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Monday, December 21, 2009

OCC and OTS: Foreclosures, Delinquencies increase in Q3

by Calculated Risk on 12/21/2009 10:40:00 AM

From Jim Puzzanghera at the LA Times: Foreclosures for major sector of bank industry topped 1 million in third quarter, report says

The number of home foreclosures for a major sector of the banking industry topped 1 million for the first time in the third quarter of the year as struggles spread to homeowners with prime loans and modified mortgage payments, according to new data released today by ... the Office of the Comptroller of the Currency and the Office of Thrift Supervision.
The report highlighted some troubling trends as ... Difficulties increased for holders of prime mortgages, with the percentage of those loans that were 60 days or more delinquent increasing to 3.2%, up almost 20% from the second quarter and more than double the rate of a year ago.

In addition, holders of mortgages whose payments had been lowered through government or private modification plans re-defaulted at high rates. More than half of all homeowners with modified loans fell 60 days or more behind in their payments within six months of the modification taking place.
Here is the press release and report.

Much of the report focuses on modifications and recidivism, but this report also shows how the foreclosure problem has moved to prime loans.

Seriously Delinquent Loans Click on graph for larger image.

This report covers about 65% of all mortgages. There are far more prime loans than subprime loans - and the percentage of delinquent prime loans is much lower than for subprime loans. However, there are now significantly more prime loans than subprime loans seriously delinquent. And prime loans tend to be larger than subprime loans, so the losses from each prime loan will probably be higher.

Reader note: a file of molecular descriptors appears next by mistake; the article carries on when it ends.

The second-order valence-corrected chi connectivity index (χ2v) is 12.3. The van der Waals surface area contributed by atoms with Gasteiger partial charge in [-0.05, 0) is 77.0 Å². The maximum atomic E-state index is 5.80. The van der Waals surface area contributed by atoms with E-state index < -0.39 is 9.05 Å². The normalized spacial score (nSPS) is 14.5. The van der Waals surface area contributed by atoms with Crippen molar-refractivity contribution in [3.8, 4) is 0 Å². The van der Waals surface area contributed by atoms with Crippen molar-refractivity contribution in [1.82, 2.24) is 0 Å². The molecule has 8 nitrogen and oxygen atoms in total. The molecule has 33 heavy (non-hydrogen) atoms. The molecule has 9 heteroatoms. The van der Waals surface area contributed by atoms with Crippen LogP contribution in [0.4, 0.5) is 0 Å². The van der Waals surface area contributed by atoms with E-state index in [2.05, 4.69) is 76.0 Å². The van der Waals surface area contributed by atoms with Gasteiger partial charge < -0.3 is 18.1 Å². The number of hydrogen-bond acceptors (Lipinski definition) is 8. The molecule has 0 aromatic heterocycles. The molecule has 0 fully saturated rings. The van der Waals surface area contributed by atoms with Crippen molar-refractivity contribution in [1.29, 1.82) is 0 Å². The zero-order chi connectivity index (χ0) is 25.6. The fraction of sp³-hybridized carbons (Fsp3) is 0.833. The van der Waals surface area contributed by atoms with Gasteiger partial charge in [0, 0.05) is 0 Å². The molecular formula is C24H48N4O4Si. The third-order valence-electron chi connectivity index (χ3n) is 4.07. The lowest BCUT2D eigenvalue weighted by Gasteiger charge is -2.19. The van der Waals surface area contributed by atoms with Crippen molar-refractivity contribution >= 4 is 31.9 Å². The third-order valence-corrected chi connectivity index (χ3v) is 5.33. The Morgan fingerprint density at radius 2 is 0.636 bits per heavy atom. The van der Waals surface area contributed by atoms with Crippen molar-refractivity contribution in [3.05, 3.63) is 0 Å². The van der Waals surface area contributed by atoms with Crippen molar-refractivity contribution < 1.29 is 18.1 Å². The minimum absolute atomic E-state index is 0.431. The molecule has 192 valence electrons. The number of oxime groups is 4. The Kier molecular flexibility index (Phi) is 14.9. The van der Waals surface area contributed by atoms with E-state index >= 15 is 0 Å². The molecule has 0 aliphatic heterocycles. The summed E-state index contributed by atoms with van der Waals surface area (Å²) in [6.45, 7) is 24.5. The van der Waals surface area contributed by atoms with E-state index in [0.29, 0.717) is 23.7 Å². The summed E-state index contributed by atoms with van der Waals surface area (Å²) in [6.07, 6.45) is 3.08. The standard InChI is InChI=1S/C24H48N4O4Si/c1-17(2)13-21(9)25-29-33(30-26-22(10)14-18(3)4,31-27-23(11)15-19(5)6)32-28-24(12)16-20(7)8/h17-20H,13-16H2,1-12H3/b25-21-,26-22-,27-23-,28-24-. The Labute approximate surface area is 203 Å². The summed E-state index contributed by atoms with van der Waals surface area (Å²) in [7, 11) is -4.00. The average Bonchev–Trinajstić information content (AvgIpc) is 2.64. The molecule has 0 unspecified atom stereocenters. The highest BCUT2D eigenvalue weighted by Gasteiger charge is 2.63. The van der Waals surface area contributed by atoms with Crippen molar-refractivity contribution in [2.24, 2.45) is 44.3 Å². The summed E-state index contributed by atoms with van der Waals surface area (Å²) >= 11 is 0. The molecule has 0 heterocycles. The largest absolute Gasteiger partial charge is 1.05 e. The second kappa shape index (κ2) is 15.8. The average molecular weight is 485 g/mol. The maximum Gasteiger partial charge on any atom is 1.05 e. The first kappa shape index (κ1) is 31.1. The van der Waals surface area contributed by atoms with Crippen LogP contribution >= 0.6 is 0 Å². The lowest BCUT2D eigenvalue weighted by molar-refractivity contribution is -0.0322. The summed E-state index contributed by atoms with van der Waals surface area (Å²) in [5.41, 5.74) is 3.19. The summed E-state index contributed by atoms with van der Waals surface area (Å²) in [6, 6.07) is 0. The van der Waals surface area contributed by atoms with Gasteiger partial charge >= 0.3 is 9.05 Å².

Overall, mortgage performance continued to decline as a result of continuing adverse economic conditions including rising unemployment and loss in home values. The percentage of current and performing mortgages fell to 87.2 percent of the servicing portfolio. Seriously delinquent mortgages loans 60 or more days past due and loans to delinquent bankrupt borrowers—rose to 6.2 percent of the servicing portfolio. Foreclosures in process increased to 3.2 percent, while new foreclosure actions remained steady for the third consecutive quarter at 369,209. Of particular note, delinquencies among prime mortgages, the largest category of mortgages, continued to climb. The percentage of prime mortgages that were seriously delinquent in the third quarter was 3.6 percent, up 19.6 percent from the second quarter and more than double the percentage of a year ago.
emphasis added
Seriously Foreclosure Activity
The second graph shows foreclosure activity.

Notice that foreclosure in process are increasing sharply, but completed foreclosures were only up slightly.

The next wave of completed foreclosures is about to break, but the size of the wave depends on the modification programs.

There was some good news on redefaults:
The percentage of modified loans 60 or more days delinquent or in process of foreclosure increased steadily in the months subsequent to modification (see Table 2 [see below]). Modifications made after the third quarter of 2008 appeared to perform relatively better than older vintages. The most recent modifications made in the second quarter of 2009 had the lowest percentage of mortgages (18.7 percent) that were 60 or more days delinquent three months subsequent to modification. This lower three-month re-default rate may be an early indicator of sustainability for loan modifications that reduce monthly payments.
OCC Table 2 For earlier modifications, the redefault rates was around 60% after 12 months, but the little bit of good news is "only" 18.7% of recent modifications have redefaulted with 3 months (this is lower than the previous modifications). I expect a large percentage of the homeowners to redefault eventually because the modification efforts still leave the homeowners with significant negative equity (they are more renters than owners).